When it comes to individual animal predictors, then, it is not actually surprising that they are sometimes “right” many times in a row. The law of probability demands it! (25% of the time in the case of two coin flips, 12.5% in the case of three flips, and 0.39% for eight guesses.) Paul feeding “accurately” eights times in a row is to be expected occasionally. After all, every possible combination of eight coin flips had an equal 0.39% chance, and yet one of them had to come true: and Paul’s 1 in 256 prediction had just as good a shot as any other.

It may still seem surprising that Paul would win the lottery right while the cameras were watching him, but how much failed animal predictor footage was thrown away before Paul’s accuracy was brought to the public’s attention?

Sometimes, the coin-flip combination you guess for will be the one that comes up, but once again, that doesn’t make you, nor any confused animal, a psychic. It just means that you and chance were in the same place at the same time. My bet is that, on average, when any of us make predictions that have a 1/256 chance of coming true, we’re probably right approximately every 256th time, so don’t be surprised when your wild guess does come true.

Perhaps, most people aren’t actually impressed when the animal nudges their nose at the right prediction, but are instead pleased to see a cute creature on stage, and so are happy to play along with the prediction game that justifies the non-human appearance. Fair enough, but in that case, instead of imposing psychic behaviours on our animal neighbours maybe the broadcasters could spend the time studying the creatures’ natural behaviours and tendencies.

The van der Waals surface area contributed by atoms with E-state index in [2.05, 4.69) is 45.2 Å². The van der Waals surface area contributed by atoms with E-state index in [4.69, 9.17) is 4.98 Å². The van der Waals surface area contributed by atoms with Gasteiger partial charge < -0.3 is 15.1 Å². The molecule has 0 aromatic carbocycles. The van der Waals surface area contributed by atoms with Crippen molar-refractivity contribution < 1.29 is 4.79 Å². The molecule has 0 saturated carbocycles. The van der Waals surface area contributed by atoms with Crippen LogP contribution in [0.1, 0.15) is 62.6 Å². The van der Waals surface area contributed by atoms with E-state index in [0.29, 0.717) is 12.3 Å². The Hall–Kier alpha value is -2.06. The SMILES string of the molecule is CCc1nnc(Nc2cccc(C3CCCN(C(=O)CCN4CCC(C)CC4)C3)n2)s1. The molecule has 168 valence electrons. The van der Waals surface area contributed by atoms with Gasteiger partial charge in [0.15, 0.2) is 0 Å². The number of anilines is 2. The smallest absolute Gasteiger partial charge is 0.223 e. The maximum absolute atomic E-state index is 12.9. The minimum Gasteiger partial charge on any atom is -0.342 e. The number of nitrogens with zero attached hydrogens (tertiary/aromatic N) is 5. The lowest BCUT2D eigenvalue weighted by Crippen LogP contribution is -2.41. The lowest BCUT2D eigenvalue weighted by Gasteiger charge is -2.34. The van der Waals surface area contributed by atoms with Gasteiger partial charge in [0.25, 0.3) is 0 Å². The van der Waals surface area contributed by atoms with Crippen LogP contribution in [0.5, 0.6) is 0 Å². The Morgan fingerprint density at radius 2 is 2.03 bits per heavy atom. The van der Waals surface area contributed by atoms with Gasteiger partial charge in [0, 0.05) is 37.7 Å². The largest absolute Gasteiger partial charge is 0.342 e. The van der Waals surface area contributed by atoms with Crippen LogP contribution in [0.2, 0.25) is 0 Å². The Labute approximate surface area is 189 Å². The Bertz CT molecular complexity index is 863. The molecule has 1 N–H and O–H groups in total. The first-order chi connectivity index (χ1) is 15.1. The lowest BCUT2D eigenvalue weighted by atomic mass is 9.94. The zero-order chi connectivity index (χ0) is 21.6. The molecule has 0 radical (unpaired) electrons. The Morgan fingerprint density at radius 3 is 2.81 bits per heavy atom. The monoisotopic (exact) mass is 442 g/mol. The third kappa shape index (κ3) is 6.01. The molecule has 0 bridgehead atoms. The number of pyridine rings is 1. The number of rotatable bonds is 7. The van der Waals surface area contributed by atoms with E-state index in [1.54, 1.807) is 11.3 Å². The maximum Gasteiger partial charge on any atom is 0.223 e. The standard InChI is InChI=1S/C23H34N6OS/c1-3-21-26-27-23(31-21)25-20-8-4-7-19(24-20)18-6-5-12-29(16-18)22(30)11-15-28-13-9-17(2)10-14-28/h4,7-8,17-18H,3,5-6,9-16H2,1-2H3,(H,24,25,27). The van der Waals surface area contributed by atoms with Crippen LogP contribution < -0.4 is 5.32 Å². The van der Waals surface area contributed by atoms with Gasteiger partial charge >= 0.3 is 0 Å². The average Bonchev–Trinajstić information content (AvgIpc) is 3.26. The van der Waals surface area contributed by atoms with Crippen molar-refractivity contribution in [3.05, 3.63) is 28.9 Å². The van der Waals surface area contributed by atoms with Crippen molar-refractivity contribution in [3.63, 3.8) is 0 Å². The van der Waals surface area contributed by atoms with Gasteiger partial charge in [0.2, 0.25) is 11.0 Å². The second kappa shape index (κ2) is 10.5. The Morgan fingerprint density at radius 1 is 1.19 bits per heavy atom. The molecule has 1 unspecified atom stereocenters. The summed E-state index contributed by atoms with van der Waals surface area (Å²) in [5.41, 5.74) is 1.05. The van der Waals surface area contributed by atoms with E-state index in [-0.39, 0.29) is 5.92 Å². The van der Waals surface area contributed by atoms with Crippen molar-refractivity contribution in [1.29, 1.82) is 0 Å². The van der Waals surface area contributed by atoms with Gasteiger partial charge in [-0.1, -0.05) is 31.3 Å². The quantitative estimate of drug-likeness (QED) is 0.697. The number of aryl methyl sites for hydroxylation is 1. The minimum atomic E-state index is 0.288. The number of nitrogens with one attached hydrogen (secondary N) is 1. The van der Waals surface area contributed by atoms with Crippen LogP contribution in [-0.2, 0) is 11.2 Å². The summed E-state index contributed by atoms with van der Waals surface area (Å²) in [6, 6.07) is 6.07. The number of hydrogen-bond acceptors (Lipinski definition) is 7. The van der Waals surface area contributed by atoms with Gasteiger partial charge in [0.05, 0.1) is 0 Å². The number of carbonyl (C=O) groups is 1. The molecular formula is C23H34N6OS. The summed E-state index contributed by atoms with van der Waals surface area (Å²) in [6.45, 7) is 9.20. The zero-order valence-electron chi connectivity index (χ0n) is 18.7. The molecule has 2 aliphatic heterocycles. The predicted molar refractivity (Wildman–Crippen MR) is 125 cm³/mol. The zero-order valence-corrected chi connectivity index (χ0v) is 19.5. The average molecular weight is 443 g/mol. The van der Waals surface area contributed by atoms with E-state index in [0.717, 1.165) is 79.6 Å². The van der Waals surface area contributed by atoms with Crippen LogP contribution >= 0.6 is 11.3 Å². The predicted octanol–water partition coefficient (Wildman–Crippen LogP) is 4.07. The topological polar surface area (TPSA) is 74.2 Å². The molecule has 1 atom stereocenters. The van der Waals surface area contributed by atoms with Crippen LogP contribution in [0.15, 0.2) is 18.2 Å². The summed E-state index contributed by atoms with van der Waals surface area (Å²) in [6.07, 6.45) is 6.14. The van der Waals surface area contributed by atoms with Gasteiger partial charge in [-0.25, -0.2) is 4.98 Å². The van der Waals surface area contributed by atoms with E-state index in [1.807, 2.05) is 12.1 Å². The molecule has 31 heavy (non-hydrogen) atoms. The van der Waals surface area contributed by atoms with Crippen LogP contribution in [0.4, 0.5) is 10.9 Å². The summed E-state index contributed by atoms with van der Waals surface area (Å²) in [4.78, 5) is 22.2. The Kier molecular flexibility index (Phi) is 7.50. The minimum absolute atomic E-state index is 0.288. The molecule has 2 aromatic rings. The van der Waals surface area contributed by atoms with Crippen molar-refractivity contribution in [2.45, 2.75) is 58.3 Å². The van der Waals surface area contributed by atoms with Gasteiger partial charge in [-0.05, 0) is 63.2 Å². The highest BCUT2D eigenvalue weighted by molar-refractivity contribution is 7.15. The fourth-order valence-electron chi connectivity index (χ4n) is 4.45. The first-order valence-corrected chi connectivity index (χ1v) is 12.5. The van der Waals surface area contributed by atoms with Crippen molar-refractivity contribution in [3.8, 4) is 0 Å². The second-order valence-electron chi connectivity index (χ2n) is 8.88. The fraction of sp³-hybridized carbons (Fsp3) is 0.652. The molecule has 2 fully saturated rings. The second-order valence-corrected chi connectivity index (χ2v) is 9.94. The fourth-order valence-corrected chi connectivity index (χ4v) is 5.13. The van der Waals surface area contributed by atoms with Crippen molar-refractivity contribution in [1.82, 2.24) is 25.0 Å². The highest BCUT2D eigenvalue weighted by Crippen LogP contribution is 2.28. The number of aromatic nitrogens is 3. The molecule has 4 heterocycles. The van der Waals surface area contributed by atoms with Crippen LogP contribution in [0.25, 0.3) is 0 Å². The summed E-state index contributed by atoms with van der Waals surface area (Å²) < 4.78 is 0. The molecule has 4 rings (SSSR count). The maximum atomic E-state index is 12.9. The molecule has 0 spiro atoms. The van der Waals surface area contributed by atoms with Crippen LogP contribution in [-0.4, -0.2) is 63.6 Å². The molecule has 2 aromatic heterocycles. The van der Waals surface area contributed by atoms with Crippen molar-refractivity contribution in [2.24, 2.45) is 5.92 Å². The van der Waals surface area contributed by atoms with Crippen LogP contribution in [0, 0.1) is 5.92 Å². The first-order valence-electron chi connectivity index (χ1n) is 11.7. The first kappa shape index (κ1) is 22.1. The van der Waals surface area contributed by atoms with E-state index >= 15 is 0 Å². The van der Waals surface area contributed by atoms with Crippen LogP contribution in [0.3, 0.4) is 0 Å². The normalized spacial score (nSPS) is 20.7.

Unless you genuinely believe there is something more than the standard workings of chance contained in an animal-logo-nudging exhibition, I submit the display provides us with no nutritional content other than the animals’ natural charisma. The spectacle is not even original any more! So, instead of spending animals’ rare time on screen forced to pretend that they care about our sports, maybe we could let them teach us about their genuine interests.

I look forward to the day that the sports announcer says:

“We were going to take this time to show you the basketball game predictions of Humphrey the Hippo, but we realized that we could let you flip your own coins at home, and so—in lieu of such artificially constructed animal behaviour—we would now like to spend one genuine minute with this Hippopotamus and Dr. Henrietta the Hippo Scientist.”

Go Canucks, Go!


A Twitter version of myself recently commented:

“Plenty of room for temporary Canuck fans on the bandwagon. You’re not obligated to watch the whole marathon to cheer on the final sprint!”

I couldn’t agree with me more! As my Vancouver Canucks attempt to exorcise their Chicago Blackhawks‘ demons tonight, some longtime Van Can fans will bristle and even insult those short-term cheerleaders who only come out for big games. I do not understand this resentment. Hockey is entertainment, and so, as far as I’m concerned, you’re welcome to take part in as much or as little of it as you like.

(Admittedly, I can be caught teasing those newbies who try to sound like hockey pundits and make hockey proclamations that are beyond their comprehension level, but that’s a whole other snobbery.)

Similarly, I don’t resent those of us who only watch Olympic sports every four years. It may be tough on those athletes that they don’t get daily cheering, but, sorry: this is entertainment. I’ll watch when I find it entertaining, and I happen to only find cross country skiing to be intriguing when Olympic medals are on the line.